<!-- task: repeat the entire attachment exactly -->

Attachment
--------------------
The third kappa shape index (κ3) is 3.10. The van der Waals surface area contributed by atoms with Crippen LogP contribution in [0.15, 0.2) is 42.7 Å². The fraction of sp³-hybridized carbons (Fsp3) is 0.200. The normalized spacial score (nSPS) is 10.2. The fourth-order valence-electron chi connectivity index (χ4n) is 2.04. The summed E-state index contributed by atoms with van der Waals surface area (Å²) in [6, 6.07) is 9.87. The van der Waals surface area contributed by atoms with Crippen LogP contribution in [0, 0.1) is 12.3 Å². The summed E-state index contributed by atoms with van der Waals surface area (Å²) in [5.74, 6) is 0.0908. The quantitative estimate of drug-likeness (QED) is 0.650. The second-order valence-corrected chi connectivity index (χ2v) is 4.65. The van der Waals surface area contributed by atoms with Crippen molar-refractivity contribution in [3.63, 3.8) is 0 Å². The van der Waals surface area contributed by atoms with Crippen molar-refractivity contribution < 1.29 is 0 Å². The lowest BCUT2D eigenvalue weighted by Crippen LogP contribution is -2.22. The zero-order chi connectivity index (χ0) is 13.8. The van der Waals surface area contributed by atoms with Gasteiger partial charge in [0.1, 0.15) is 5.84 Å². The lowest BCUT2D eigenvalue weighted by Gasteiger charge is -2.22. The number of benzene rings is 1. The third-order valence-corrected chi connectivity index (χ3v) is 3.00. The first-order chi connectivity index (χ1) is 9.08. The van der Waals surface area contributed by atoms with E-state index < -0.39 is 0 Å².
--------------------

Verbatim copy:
The third kappa shape index (κ3) is 3.10. The van der Waals surface area contributed by atoms with Crippen LogP contribution in [0.15, 0.2) is 42.7 Å². The fraction of sp³-hybridized carbons (Fsp3) is 0.200. The normalized spacial score (nSPS) is 10.2. The fourth-order valence-electron chi connectivity index (χ4n) is 2.04. The summed E-state index contributed by atoms with van der Waals surface area (Å²) in [6, 6.07) is 9.87. The van der Waals surface area contributed by atoms with Crippen LogP contribution in [0, 0.1) is 12.3 Å². The summed E-state index contributed by atoms with van der Waals surface area (Å²) in [5.74, 6) is 0.0908. The quantitative estimate of drug-likeness (QED) is 0.650. The second-order valence-corrected chi connectivity index (χ2v) is 4.65. The van der Waals surface area contributed by atoms with Crippen molar-refractivity contribution in [3.63, 3.8) is 0 Å². The van der Waals surface area contributed by atoms with Crippen molar-refractivity contribution < 1.29 is 0 Å². The lowest BCUT2D eigenvalue weighted by Crippen LogP contribution is -2.22. The zero-order chi connectivity index (χ0) is 13.8. The van der Waals surface area contributed by atoms with Gasteiger partial charge in [0.1, 0.15) is 5.84 Å². The lowest BCUT2D eigenvalue weighted by Gasteiger charge is -2.22. The number of benzene rings is 1. The third-order valence-corrected chi connectivity index (χ3v) is 3.00. The first-order chi connectivity index (χ1) is 9.08. The van der Waals surface area contributed by atoms with E-state index < -0.39 is 0 Å².